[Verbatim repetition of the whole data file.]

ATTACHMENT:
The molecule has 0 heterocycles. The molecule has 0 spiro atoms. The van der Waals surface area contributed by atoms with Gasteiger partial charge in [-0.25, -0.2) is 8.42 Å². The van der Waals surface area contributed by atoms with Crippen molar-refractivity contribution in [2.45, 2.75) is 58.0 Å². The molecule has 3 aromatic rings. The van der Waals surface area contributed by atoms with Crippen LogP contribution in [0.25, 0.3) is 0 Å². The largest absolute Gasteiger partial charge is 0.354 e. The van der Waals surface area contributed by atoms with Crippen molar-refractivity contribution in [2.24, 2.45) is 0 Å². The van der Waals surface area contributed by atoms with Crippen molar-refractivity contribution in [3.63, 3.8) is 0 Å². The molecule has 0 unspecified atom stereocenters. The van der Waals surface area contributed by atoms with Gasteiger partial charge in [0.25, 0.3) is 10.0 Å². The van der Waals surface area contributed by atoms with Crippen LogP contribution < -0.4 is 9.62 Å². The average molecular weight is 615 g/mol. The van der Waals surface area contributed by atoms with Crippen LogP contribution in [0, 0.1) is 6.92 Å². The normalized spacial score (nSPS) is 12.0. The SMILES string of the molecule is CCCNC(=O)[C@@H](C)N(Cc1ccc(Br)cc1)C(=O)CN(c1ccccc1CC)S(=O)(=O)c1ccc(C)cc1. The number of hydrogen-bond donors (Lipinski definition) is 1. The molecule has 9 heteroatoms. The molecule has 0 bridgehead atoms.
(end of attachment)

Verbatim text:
The molecule has 0 heterocycles. The molecule has 0 spiro atoms. The van der Waals surface area contributed by atoms with Gasteiger partial charge in [-0.25, -0.2) is 8.42 Å². The van der Waals surface area contributed by atoms with Crippen molar-refractivity contribution in [2.45, 2.75) is 58.0 Å². The molecule has 3 aromatic rings. The van der Waals surface area contributed by atoms with Crippen LogP contribution in [0.25, 0.3) is 0 Å². The largest absolute Gasteiger partial charge is 0.354 e. The van der Waals surface area contributed by atoms with Crippen molar-refractivity contribution in [2.24, 2.45) is 0 Å². The van der Waals surface area contributed by atoms with Crippen molar-refractivity contribution in [3.63, 3.8) is 0 Å². The molecule has 0 unspecified atom stereocenters. The van der Waals surface area contributed by atoms with Gasteiger partial charge in [0.25, 0.3) is 10.0 Å². The van der Waals surface area contributed by atoms with Crippen LogP contribution < -0.4 is 9.62 Å². The average molecular weight is 615 g/mol. The van der Waals surface area contributed by atoms with Crippen LogP contribution in [0, 0.1) is 6.92 Å². The normalized spacial score (nSPS) is 12.0. The SMILES string of the molecule is CCCNC(=O)[C@@H](C)N(Cc1ccc(Br)cc1)C(=O)CN(c1ccccc1CC)S(=O)(=O)c1ccc(C)cc1. The number of hydrogen-bond donors (Lipinski definition) is 1. The molecule has 9 heteroatoms. The molecule has 0 bridgehead atoms.